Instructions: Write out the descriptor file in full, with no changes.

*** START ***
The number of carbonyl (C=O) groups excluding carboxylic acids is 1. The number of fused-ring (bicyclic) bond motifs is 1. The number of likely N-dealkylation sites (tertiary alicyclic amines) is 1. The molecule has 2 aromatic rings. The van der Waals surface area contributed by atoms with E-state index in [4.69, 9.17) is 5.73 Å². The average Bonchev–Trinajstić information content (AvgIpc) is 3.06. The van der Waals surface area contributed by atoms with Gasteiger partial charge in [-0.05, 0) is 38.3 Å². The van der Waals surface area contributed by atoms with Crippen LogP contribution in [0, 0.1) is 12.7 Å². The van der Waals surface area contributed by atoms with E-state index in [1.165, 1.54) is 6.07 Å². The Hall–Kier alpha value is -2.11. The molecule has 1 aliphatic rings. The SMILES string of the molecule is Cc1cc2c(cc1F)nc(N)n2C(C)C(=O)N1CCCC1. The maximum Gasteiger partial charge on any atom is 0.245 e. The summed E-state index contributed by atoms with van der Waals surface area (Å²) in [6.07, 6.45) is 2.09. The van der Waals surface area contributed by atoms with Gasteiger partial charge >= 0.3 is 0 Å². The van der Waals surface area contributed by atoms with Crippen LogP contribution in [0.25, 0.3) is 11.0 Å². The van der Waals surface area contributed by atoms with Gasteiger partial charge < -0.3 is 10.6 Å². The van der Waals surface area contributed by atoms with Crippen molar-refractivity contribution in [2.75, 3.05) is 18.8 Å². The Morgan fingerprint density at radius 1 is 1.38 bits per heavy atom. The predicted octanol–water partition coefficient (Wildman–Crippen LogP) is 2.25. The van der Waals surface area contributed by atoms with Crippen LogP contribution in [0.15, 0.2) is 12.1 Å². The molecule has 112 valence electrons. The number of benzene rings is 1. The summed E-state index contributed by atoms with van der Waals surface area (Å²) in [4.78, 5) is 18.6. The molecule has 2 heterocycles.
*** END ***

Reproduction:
The number of carbonyl (C=O) groups excluding carboxylic acids is 1. The number of fused-ring (bicyclic) bond motifs is 1. The number of likely N-dealkylation sites (tertiary alicyclic amines) is 1. The molecule has 2 aromatic rings. The van der Waals surface area contributed by atoms with E-state index in [4.69, 9.17) is 5.73 Å². The average Bonchev–Trinajstić information content (AvgIpc) is 3.06. The van der Waals surface area contributed by atoms with Gasteiger partial charge in [-0.05, 0) is 38.3 Å². The van der Waals surface area contributed by atoms with Crippen LogP contribution in [0, 0.1) is 12.7 Å². The van der Waals surface area contributed by atoms with E-state index in [1.165, 1.54) is 6.07 Å². The Hall–Kier alpha value is -2.11. The molecule has 1 aliphatic rings. The SMILES string of the molecule is Cc1cc2c(cc1F)nc(N)n2C(C)C(=O)N1CCCC1. The maximum Gasteiger partial charge on any atom is 0.245 e. The summed E-state index contributed by atoms with van der Waals surface area (Å²) in [6.07, 6.45) is 2.09. The van der Waals surface area contributed by atoms with Gasteiger partial charge >= 0.3 is 0 Å². The van der Waals surface area contributed by atoms with Crippen LogP contribution in [0.25, 0.3) is 11.0 Å². The van der Waals surface area contributed by atoms with Gasteiger partial charge < -0.3 is 10.6 Å². The van der Waals surface area contributed by atoms with Crippen molar-refractivity contribution in [2.75, 3.05) is 18.8 Å². The Morgan fingerprint density at radius 1 is 1.38 bits per heavy atom. The predicted octanol–water partition coefficient (Wildman–Crippen LogP) is 2.25. The van der Waals surface area contributed by atoms with Crippen LogP contribution in [0.15, 0.2) is 12.1 Å². The molecule has 112 valence electrons. The number of benzene rings is 1. The summed E-state index contributed by atoms with van der Waals surface area (Å²) in [4.78, 5) is 18.6. The molecule has 2 heterocycles.